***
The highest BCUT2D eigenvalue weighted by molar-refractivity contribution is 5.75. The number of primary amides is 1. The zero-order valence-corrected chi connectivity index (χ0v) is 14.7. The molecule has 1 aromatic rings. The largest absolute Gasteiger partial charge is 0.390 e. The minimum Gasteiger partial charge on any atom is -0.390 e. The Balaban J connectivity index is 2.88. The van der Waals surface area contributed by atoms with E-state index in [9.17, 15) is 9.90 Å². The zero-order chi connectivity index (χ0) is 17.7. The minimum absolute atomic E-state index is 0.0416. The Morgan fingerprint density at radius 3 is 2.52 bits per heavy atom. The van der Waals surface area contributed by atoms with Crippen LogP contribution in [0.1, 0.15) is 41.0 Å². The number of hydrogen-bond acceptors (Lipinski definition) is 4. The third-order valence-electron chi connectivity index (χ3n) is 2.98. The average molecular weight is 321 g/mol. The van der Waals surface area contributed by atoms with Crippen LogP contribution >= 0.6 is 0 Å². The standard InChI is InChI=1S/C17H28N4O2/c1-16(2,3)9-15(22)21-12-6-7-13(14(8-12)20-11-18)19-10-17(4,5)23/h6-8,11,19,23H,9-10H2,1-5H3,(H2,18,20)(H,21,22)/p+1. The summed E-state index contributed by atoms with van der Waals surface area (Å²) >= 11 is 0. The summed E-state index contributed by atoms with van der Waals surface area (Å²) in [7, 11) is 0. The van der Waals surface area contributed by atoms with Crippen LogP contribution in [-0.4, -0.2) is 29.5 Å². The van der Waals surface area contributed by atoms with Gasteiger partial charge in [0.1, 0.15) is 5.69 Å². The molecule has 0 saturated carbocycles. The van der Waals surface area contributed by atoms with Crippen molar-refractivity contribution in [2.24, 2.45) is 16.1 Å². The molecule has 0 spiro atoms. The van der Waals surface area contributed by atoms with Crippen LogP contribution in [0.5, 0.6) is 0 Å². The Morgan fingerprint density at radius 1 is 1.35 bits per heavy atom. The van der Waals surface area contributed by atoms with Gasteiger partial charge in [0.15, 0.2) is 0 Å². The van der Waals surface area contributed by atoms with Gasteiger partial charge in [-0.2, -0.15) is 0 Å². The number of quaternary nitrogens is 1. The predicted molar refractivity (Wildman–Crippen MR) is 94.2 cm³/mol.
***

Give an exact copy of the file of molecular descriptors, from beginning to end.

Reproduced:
The highest BCUT2D eigenvalue weighted by molar-refractivity contribution is 5.75. The number of primary amides is 1. The zero-order valence-corrected chi connectivity index (χ0v) is 14.7. The molecule has 1 aromatic rings. The largest absolute Gasteiger partial charge is 0.390 e. The minimum Gasteiger partial charge on any atom is -0.390 e. The Balaban J connectivity index is 2.88. The van der Waals surface area contributed by atoms with E-state index in [9.17, 15) is 9.90 Å². The zero-order chi connectivity index (χ0) is 17.7. The minimum absolute atomic E-state index is 0.0416. The Morgan fingerprint density at radius 3 is 2.52 bits per heavy atom. The van der Waals surface area contributed by atoms with Crippen LogP contribution in [0.1, 0.15) is 41.0 Å². The number of hydrogen-bond acceptors (Lipinski definition) is 4. The third-order valence-electron chi connectivity index (χ3n) is 2.98. The average molecular weight is 321 g/mol. The van der Waals surface area contributed by atoms with Crippen LogP contribution >= 0.6 is 0 Å². The standard InChI is InChI=1S/C17H28N4O2/c1-16(2,3)9-15(22)21-12-6-7-13(14(8-12)20-11-18)19-10-17(4,5)23/h6-8,11,19,23H,9-10H2,1-5H3,(H2,18,20)(H,21,22)/p+1. The summed E-state index contributed by atoms with van der Waals surface area (Å²) >= 11 is 0. The summed E-state index contributed by atoms with van der Waals surface area (Å²) in [7, 11) is 0. The van der Waals surface area contributed by atoms with Crippen LogP contribution in [-0.4, -0.2) is 29.5 Å². The van der Waals surface area contributed by atoms with Gasteiger partial charge in [0.1, 0.15) is 5.69 Å². The molecule has 0 saturated carbocycles. The van der Waals surface area contributed by atoms with Crippen molar-refractivity contribution in [2.24, 2.45) is 16.1 Å². The molecule has 0 spiro atoms. The van der Waals surface area contributed by atoms with Crippen LogP contribution in [0.5, 0.6) is 0 Å². The Morgan fingerprint density at radius 1 is 1.35 bits per heavy atom. The van der Waals surface area contributed by atoms with Gasteiger partial charge in [0.15, 0.2) is 0 Å². The van der Waals surface area contributed by atoms with Gasteiger partial charge in [-0.2, -0.15) is 0 Å². The number of quaternary nitrogens is 1. The predicted molar refractivity (Wildman–Crippen MR) is 94.2 cm³/mol.